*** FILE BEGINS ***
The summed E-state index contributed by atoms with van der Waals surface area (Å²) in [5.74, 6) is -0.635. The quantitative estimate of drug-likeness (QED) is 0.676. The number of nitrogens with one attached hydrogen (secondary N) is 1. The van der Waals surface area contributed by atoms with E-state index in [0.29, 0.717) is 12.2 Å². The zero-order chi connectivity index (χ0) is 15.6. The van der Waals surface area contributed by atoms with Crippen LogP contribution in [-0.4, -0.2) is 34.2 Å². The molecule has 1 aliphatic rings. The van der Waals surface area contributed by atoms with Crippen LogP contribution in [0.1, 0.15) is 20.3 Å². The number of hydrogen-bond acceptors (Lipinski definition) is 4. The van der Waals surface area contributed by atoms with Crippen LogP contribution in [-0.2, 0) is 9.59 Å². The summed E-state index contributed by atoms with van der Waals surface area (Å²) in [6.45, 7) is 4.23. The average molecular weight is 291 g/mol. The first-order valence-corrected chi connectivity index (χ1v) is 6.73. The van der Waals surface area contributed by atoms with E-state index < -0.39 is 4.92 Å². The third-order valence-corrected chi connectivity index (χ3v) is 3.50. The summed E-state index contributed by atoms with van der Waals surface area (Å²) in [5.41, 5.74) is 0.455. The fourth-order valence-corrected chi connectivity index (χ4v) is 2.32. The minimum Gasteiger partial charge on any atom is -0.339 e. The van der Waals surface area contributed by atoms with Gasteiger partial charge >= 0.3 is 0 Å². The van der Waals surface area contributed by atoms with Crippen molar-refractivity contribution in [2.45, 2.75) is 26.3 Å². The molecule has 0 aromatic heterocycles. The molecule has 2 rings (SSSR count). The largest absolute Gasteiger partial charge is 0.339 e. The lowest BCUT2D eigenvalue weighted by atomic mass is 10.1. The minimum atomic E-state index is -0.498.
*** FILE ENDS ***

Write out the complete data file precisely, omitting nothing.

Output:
The summed E-state index contributed by atoms with van der Waals surface area (Å²) in [5.74, 6) is -0.635. The quantitative estimate of drug-likeness (QED) is 0.676. The number of nitrogens with one attached hydrogen (secondary N) is 1. The van der Waals surface area contributed by atoms with E-state index in [0.29, 0.717) is 12.2 Å². The zero-order chi connectivity index (χ0) is 15.6. The van der Waals surface area contributed by atoms with Crippen LogP contribution in [-0.4, -0.2) is 34.2 Å². The molecule has 1 aliphatic rings. The van der Waals surface area contributed by atoms with Crippen LogP contribution in [0.1, 0.15) is 20.3 Å². The number of hydrogen-bond acceptors (Lipinski definition) is 4. The van der Waals surface area contributed by atoms with Crippen LogP contribution in [-0.2, 0) is 9.59 Å². The summed E-state index contributed by atoms with van der Waals surface area (Å²) in [6.45, 7) is 4.23. The average molecular weight is 291 g/mol. The first-order valence-corrected chi connectivity index (χ1v) is 6.73. The van der Waals surface area contributed by atoms with E-state index < -0.39 is 4.92 Å². The third-order valence-corrected chi connectivity index (χ3v) is 3.50. The summed E-state index contributed by atoms with van der Waals surface area (Å²) in [5.41, 5.74) is 0.455. The fourth-order valence-corrected chi connectivity index (χ4v) is 2.32. The minimum Gasteiger partial charge on any atom is -0.339 e. The van der Waals surface area contributed by atoms with Gasteiger partial charge >= 0.3 is 0 Å². The van der Waals surface area contributed by atoms with Crippen molar-refractivity contribution in [2.45, 2.75) is 26.3 Å². The molecule has 0 aromatic heterocycles. The molecule has 2 rings (SSSR count). The largest absolute Gasteiger partial charge is 0.339 e. The lowest BCUT2D eigenvalue weighted by atomic mass is 10.1. The minimum atomic E-state index is -0.498.